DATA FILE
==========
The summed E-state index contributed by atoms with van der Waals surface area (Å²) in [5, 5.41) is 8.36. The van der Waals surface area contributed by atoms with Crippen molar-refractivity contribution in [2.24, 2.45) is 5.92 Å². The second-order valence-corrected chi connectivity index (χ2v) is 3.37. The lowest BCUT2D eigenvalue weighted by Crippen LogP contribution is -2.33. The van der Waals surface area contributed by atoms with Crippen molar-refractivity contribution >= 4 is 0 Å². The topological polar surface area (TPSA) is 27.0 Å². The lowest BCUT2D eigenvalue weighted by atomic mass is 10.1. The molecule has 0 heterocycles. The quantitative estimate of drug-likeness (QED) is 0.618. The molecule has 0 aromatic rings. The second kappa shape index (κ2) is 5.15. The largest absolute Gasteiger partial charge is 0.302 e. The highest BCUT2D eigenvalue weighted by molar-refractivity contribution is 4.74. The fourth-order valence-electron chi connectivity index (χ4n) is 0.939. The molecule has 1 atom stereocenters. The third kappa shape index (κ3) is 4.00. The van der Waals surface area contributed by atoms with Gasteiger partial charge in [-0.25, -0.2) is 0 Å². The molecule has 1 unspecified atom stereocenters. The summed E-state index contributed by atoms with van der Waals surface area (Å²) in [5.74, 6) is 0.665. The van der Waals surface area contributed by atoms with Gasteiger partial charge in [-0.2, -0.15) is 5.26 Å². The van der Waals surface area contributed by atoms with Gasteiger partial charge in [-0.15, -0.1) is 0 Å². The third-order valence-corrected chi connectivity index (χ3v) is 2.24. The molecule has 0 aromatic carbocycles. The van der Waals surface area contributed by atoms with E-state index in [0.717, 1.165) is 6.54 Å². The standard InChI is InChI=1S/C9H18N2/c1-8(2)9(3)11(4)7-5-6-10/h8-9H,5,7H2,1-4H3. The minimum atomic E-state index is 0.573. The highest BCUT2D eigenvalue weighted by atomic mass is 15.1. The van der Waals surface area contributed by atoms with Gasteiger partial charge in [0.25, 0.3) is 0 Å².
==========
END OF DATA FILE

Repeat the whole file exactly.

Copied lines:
The summed E-state index contributed by atoms with van der Waals surface area (Å²) in [5, 5.41) is 8.36. The van der Waals surface area contributed by atoms with Crippen molar-refractivity contribution in [2.24, 2.45) is 5.92 Å². The second-order valence-corrected chi connectivity index (χ2v) is 3.37. The lowest BCUT2D eigenvalue weighted by Crippen LogP contribution is -2.33. The van der Waals surface area contributed by atoms with Crippen molar-refractivity contribution >= 4 is 0 Å². The topological polar surface area (TPSA) is 27.0 Å². The lowest BCUT2D eigenvalue weighted by atomic mass is 10.1. The molecule has 0 heterocycles. The quantitative estimate of drug-likeness (QED) is 0.618. The molecule has 0 aromatic rings. The second kappa shape index (κ2) is 5.15. The largest absolute Gasteiger partial charge is 0.302 e. The highest BCUT2D eigenvalue weighted by molar-refractivity contribution is 4.74. The fourth-order valence-electron chi connectivity index (χ4n) is 0.939. The molecule has 1 atom stereocenters. The third kappa shape index (κ3) is 4.00. The van der Waals surface area contributed by atoms with Gasteiger partial charge in [-0.25, -0.2) is 0 Å². The molecule has 1 unspecified atom stereocenters. The summed E-state index contributed by atoms with van der Waals surface area (Å²) in [5.74, 6) is 0.665. The van der Waals surface area contributed by atoms with Gasteiger partial charge in [-0.2, -0.15) is 5.26 Å². The van der Waals surface area contributed by atoms with Gasteiger partial charge in [-0.15, -0.1) is 0 Å². The third-order valence-corrected chi connectivity index (χ3v) is 2.24. The molecule has 0 aromatic carbocycles. The van der Waals surface area contributed by atoms with E-state index in [0.717, 1.165) is 6.54 Å². The standard InChI is InChI=1S/C9H18N2/c1-8(2)9(3)11(4)7-5-6-10/h8-9H,5,7H2,1-4H3. The minimum atomic E-state index is 0.573. The highest BCUT2D eigenvalue weighted by atomic mass is 15.1. The van der Waals surface area contributed by atoms with Gasteiger partial charge in [0.25, 0.3) is 0 Å².